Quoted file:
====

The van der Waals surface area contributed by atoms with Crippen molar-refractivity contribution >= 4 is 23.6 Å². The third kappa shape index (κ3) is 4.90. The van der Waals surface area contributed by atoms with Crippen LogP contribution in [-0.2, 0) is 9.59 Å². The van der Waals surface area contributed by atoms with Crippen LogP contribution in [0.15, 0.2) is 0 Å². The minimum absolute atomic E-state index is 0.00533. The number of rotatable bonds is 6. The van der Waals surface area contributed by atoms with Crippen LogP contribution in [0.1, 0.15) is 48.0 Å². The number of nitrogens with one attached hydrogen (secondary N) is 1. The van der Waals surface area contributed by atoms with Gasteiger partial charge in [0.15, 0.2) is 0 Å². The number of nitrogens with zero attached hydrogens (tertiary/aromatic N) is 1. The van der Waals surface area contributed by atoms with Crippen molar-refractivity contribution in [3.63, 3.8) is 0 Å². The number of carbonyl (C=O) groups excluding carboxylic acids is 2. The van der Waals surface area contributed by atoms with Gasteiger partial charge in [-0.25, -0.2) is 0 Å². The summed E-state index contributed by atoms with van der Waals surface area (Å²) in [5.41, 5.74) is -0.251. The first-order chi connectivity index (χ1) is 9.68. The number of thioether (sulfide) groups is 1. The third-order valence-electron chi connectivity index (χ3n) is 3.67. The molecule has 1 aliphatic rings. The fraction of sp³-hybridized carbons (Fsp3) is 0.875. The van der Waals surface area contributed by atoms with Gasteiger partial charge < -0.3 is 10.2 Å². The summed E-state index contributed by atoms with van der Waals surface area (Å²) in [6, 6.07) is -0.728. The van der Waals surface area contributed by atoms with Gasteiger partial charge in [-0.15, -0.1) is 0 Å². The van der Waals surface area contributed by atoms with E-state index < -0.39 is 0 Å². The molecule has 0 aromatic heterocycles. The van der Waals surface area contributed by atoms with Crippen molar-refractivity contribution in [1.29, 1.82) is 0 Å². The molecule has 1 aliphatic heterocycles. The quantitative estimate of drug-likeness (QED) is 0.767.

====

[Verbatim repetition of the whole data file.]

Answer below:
The van der Waals surface area contributed by atoms with Crippen molar-refractivity contribution >= 4 is 23.6 Å². The third kappa shape index (κ3) is 4.90. The van der Waals surface area contributed by atoms with Crippen LogP contribution in [-0.2, 0) is 9.59 Å². The van der Waals surface area contributed by atoms with Crippen LogP contribution in [0.15, 0.2) is 0 Å². The minimum absolute atomic E-state index is 0.00533. The number of rotatable bonds is 6. The van der Waals surface area contributed by atoms with Crippen LogP contribution in [0.1, 0.15) is 48.0 Å². The number of nitrogens with one attached hydrogen (secondary N) is 1. The van der Waals surface area contributed by atoms with Gasteiger partial charge in [0.15, 0.2) is 0 Å². The number of nitrogens with zero attached hydrogens (tertiary/aromatic N) is 1. The van der Waals surface area contributed by atoms with Crippen molar-refractivity contribution in [3.63, 3.8) is 0 Å². The number of carbonyl (C=O) groups excluding carboxylic acids is 2. The van der Waals surface area contributed by atoms with Gasteiger partial charge in [-0.25, -0.2) is 0 Å². The summed E-state index contributed by atoms with van der Waals surface area (Å²) in [5.41, 5.74) is -0.251. The first-order chi connectivity index (χ1) is 9.68. The number of thioether (sulfide) groups is 1. The third-order valence-electron chi connectivity index (χ3n) is 3.67. The molecule has 1 aliphatic rings. The fraction of sp³-hybridized carbons (Fsp3) is 0.875. The van der Waals surface area contributed by atoms with Gasteiger partial charge < -0.3 is 10.2 Å². The summed E-state index contributed by atoms with van der Waals surface area (Å²) in [6, 6.07) is -0.728. The van der Waals surface area contributed by atoms with Gasteiger partial charge in [-0.15, -0.1) is 0 Å². The van der Waals surface area contributed by atoms with E-state index < -0.39 is 0 Å². The molecule has 0 aromatic heterocycles. The van der Waals surface area contributed by atoms with Crippen molar-refractivity contribution in [1.29, 1.82) is 0 Å². The molecule has 1 aliphatic heterocycles. The quantitative estimate of drug-likeness (QED) is 0.767.